§ Mr. Morgan
asked the Secretary of State for the Colonies whether he is aware that the British colonial sugar industry was persuaded to agree to the limitation of output provided for under the International Sugar Agreement in the hope that increased sugar prices would result; and, in view of the fact that prices have fallen substantially since the agreement was signed, what steps he proposes to take to provide alternative means to preserve and develop the economic position of the sugar-growing colonies such as the British West Indies?
Mr. M. MacDonald
I am aware that the object of the International Sugar Agreement is to secure increased sugar prices, and that this object has not yet been attained. The question of the possi-1230W bility of providing alternative means to preserve and develop the economic position of the sugar-growing colonies, however, will not arise until it is known whether or not the further steps already taken or to be taken in the near future by the International Sugar Council are likely to achieve their object.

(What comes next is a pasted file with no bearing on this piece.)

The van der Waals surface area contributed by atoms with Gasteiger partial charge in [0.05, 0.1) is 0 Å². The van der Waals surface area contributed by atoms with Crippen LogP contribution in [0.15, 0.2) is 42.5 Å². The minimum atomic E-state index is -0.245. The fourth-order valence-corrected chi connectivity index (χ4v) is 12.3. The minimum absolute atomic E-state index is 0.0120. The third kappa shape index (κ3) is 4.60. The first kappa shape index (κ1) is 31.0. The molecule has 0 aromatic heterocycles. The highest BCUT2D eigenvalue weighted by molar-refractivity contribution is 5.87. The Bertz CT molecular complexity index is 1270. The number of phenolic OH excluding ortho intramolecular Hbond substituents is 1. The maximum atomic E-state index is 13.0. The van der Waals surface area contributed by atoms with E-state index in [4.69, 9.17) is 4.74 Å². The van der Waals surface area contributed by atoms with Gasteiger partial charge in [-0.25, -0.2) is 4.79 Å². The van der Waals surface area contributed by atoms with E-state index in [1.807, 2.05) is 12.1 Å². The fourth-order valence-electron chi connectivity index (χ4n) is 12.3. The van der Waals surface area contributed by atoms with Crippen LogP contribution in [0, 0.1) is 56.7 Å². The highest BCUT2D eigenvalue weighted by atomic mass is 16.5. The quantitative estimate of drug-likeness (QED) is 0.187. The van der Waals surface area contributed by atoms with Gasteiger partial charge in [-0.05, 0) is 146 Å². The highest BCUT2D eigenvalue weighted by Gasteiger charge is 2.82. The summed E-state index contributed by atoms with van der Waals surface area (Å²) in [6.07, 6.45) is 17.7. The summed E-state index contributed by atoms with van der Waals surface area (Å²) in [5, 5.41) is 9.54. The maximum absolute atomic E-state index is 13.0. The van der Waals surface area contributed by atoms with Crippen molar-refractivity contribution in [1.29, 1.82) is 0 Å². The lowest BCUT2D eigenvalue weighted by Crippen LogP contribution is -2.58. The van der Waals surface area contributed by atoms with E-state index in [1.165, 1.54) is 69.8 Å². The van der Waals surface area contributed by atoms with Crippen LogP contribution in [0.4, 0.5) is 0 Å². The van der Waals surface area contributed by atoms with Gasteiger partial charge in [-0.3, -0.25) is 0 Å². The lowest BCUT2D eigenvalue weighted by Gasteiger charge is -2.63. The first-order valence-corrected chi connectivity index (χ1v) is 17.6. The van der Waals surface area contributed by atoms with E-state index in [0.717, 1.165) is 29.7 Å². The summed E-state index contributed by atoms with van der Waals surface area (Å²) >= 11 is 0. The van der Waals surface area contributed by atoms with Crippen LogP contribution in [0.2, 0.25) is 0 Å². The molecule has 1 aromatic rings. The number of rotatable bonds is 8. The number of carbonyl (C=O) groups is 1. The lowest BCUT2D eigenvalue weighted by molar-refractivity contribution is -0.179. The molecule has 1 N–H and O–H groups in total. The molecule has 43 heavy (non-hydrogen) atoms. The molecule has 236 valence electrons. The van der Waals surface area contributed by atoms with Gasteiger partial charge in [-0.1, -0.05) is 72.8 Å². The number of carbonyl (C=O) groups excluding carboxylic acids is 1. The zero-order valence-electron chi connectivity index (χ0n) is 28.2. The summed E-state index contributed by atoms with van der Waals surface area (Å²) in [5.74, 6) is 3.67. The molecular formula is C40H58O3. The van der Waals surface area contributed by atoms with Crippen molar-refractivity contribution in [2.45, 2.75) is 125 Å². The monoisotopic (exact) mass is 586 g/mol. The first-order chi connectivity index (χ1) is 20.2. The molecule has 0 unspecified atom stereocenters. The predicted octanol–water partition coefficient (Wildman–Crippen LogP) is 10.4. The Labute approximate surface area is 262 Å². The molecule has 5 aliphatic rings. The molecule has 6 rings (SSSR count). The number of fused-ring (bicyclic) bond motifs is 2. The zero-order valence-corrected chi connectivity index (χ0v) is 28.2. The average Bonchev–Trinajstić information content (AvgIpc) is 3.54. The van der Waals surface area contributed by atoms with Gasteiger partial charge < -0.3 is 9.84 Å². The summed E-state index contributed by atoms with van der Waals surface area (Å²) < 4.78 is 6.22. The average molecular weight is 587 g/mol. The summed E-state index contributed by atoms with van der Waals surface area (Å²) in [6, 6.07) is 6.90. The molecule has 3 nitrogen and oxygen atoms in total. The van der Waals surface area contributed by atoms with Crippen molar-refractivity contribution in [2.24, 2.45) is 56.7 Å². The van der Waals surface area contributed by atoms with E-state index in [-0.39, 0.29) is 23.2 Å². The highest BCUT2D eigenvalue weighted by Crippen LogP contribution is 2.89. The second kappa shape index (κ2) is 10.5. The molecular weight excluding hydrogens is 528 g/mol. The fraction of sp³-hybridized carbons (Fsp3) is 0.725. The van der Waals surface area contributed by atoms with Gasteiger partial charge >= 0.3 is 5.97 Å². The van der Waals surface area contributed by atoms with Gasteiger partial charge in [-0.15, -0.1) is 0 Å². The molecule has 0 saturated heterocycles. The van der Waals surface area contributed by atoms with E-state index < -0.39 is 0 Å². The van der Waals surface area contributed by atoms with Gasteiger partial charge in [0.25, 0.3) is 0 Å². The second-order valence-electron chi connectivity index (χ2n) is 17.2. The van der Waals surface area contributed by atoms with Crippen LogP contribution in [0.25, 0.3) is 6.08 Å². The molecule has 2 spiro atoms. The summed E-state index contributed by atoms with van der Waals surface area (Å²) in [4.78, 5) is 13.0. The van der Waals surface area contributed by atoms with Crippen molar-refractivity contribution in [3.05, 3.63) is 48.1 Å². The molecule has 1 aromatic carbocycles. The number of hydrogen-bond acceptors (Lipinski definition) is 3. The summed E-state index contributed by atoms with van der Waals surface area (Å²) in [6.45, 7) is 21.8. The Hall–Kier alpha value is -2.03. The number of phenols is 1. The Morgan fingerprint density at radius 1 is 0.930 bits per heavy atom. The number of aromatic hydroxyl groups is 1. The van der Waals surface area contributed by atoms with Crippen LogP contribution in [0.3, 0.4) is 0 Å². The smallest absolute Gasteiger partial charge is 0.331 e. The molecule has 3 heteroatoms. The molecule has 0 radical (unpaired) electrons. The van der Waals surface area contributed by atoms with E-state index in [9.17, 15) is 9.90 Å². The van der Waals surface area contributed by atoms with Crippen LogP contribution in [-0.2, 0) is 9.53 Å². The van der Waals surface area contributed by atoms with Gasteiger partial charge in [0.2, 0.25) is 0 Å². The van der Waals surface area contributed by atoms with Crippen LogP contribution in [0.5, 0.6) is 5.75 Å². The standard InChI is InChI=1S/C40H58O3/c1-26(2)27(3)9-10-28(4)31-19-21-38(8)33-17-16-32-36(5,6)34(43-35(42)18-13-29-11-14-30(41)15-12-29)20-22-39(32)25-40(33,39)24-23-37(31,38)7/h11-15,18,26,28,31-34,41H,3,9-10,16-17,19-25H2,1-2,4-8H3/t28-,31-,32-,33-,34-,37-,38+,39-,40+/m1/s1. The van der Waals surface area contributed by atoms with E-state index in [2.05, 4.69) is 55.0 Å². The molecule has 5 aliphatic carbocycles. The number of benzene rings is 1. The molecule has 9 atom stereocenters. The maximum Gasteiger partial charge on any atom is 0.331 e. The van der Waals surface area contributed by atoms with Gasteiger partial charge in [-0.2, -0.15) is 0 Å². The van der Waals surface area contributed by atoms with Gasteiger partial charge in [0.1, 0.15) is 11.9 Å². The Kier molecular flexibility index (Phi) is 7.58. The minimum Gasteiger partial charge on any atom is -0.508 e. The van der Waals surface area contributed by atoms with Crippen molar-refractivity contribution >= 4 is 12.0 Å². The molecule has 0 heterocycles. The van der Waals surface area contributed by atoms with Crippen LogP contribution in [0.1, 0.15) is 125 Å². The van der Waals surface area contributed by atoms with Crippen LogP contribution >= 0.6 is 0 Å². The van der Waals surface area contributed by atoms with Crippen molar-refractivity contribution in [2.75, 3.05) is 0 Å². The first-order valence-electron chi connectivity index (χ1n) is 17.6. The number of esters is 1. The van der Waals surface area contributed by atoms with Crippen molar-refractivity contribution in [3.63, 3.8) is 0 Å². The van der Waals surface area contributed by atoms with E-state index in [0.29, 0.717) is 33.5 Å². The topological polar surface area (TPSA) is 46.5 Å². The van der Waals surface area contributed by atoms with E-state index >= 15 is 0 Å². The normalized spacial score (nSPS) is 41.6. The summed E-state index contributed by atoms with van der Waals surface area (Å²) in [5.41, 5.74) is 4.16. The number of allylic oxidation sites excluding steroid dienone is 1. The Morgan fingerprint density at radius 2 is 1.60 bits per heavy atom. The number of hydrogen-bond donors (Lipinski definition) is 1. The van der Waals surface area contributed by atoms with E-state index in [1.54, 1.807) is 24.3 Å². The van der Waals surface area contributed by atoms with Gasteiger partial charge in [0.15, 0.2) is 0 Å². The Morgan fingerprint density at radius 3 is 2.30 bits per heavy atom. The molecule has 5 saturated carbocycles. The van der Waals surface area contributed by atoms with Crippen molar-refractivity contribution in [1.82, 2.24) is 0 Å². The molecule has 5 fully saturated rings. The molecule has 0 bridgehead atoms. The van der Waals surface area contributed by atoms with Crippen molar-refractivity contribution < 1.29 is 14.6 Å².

§ Sir R. Rankin
asked the Secretary of State for the Colonies whether he is aware that the low sugar prices which have obtained since the signing of the International Sugar Agreement can only be borne by the producers and employees concerned in the West Indies if some expansion of output is permitted; and whether steps can be taken to avoid the present combination of low prices and curtailed output which is otherwise likely to cause further trouble?
Mr. M. MacDonald
I am well aware that the present combination of low prices and curtailed output is bearing hardly on the sugar industry in the West Indies. As I have indicated in reply to other questions, the International Sugar Council is at present engaged in an attempt to improve the position.